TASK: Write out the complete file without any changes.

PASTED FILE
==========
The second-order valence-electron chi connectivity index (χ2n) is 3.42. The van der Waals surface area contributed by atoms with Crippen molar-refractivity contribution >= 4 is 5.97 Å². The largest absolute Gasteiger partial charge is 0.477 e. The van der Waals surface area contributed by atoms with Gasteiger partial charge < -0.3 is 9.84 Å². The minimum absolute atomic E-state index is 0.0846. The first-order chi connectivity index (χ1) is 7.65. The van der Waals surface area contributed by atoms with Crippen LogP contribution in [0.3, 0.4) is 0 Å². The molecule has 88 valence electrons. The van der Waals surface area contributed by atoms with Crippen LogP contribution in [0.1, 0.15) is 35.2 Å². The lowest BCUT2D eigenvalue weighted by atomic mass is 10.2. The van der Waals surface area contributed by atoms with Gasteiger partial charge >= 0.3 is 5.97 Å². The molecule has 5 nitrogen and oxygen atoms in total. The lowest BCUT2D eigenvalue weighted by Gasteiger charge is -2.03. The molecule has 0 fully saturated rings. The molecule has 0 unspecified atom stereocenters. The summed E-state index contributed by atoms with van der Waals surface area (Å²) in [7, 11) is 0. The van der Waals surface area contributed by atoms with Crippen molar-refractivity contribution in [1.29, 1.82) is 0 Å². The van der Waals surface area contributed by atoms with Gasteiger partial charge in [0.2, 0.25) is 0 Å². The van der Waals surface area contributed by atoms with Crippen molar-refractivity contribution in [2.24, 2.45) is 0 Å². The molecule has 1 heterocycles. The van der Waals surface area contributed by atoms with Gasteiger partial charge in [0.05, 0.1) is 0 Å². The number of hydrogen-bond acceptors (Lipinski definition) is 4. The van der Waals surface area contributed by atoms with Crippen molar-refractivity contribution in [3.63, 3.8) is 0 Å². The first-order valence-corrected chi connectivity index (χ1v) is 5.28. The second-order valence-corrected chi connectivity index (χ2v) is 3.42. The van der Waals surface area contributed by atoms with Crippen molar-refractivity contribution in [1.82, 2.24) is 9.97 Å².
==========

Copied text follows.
The second-order valence-electron chi connectivity index (χ2n) is 3.42. The van der Waals surface area contributed by atoms with Crippen molar-refractivity contribution >= 4 is 5.97 Å². The largest absolute Gasteiger partial charge is 0.477 e. The van der Waals surface area contributed by atoms with Gasteiger partial charge < -0.3 is 9.84 Å². The minimum absolute atomic E-state index is 0.0846. The first-order chi connectivity index (χ1) is 7.65. The van der Waals surface area contributed by atoms with Crippen LogP contribution in [0.3, 0.4) is 0 Å². The molecule has 88 valence electrons. The van der Waals surface area contributed by atoms with Crippen LogP contribution in [0.1, 0.15) is 35.2 Å². The lowest BCUT2D eigenvalue weighted by atomic mass is 10.2. The van der Waals surface area contributed by atoms with Gasteiger partial charge >= 0.3 is 5.97 Å². The molecule has 5 nitrogen and oxygen atoms in total. The lowest BCUT2D eigenvalue weighted by Gasteiger charge is -2.03. The molecule has 0 fully saturated rings. The molecule has 0 unspecified atom stereocenters. The summed E-state index contributed by atoms with van der Waals surface area (Å²) in [7, 11) is 0. The van der Waals surface area contributed by atoms with Crippen molar-refractivity contribution in [1.29, 1.82) is 0 Å². The van der Waals surface area contributed by atoms with Gasteiger partial charge in [0.2, 0.25) is 0 Å². The van der Waals surface area contributed by atoms with Crippen molar-refractivity contribution in [2.24, 2.45) is 0 Å². The molecule has 1 heterocycles. The van der Waals surface area contributed by atoms with Gasteiger partial charge in [0.05, 0.1) is 0 Å². The number of hydrogen-bond acceptors (Lipinski definition) is 4. The van der Waals surface area contributed by atoms with Crippen molar-refractivity contribution in [3.63, 3.8) is 0 Å². The first-order valence-corrected chi connectivity index (χ1v) is 5.28. The second-order valence-corrected chi connectivity index (χ2v) is 3.42. The van der Waals surface area contributed by atoms with Crippen molar-refractivity contribution in [1.82, 2.24) is 9.97 Å².